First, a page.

The entire planet of Mars is going through a massive sandstorm that has been raging for weeks now. The Opportunity rover is caught right in the middle of the storm, is not receiving enough sunlight and has been put to a low power sleep mode. It might never wake up again, but scientists are saying there are chances it would actually weather this storm. The rest of the Mars instruments, including Curiosity rover, are up and running, making for an up close and personal look at Martian weather.
There are currently a number of missions running instruments both on and in the vicinity of the red planet that are in the perfect place and time to study Mars. Global dust storms like this one are not frequent, and according to a report by Space.com, they only appear once in eight years or so.
The Opportunity rover's younger nuclear-powered colleague, Curiosity, is busy studying the Martian atmosphere for size and distribution of dust particles, notes NASA using a variety of onboard instruments.
Curiosity's weather data collection could shed light on just how storms can affect "atmospheric tides," in Mars. These are atmospheric pressure waves that travel throughout the planet's air, notes the report.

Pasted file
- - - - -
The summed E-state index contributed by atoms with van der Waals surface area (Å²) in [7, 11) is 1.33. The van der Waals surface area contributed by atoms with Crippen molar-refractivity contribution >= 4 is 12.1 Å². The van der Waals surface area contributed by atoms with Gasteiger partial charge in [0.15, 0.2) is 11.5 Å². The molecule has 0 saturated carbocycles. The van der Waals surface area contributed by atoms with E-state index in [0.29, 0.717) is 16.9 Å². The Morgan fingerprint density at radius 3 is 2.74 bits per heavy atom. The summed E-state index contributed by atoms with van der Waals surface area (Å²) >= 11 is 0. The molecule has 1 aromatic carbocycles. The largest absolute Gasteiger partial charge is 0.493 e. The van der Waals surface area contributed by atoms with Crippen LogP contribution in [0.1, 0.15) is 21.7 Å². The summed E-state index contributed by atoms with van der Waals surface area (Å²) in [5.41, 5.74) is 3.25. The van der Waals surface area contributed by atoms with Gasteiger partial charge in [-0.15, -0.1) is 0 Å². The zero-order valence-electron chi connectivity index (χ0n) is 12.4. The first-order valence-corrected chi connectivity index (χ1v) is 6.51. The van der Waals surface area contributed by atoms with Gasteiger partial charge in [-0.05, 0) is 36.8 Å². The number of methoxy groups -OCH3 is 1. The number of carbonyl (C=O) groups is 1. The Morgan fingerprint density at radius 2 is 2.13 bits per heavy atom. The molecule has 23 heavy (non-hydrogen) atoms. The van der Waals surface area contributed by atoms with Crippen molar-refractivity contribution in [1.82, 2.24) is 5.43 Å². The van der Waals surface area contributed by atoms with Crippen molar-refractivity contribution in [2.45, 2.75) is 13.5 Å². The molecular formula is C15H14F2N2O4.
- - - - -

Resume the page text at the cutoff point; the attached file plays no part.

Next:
Curiosity project scientist Ashwin Vasavada, of NASA's Jet Propulsion Laboratory (JPL) spoke of how the team is working double-duty right now, "Our newly recommissioned drill is acquiring a fresh rock sample. But we are also using instruments to study how the dust storm evolves."
Apart from the on ground reports from Curiosity, NASA has the planet covered from above as well. Right now, the space agency has three different orbiters studying the storm quite intently. The storm itself, notes the report, began small in May and by June 20, covered the entire planet.
Thermal Emission Imaging System (THEMIS) on NASA's Mars Odyssey orbiter monitors surface and atmospheric temperatures as well as the amount of dust in the planet's air.
This dust storm is one of the largest weather events that Mars scientists have been able to get close to since close up observations first started in the 1960s, said THEMIS team member Michael Smith, "Having another example of a dust storm really helps us to understand what's going on."
NASA's Mars Reconnaissance Orbiter (MRO), is also busy at work since the time it first spotted the storm in late May, notes the report. The MRO is using its instruments to track the storm's effects on Mars' atmospheric temperatures. On how the storm simply grew stronger and stronger till it took over the entire planet, scientists explain that the storm has been self-reinforcing. NASA explained that as dust in the higher parts of the atmosphere absorbs solar energy and gets hot, it can change wind patterns, eventually lifting more dust off the surface below.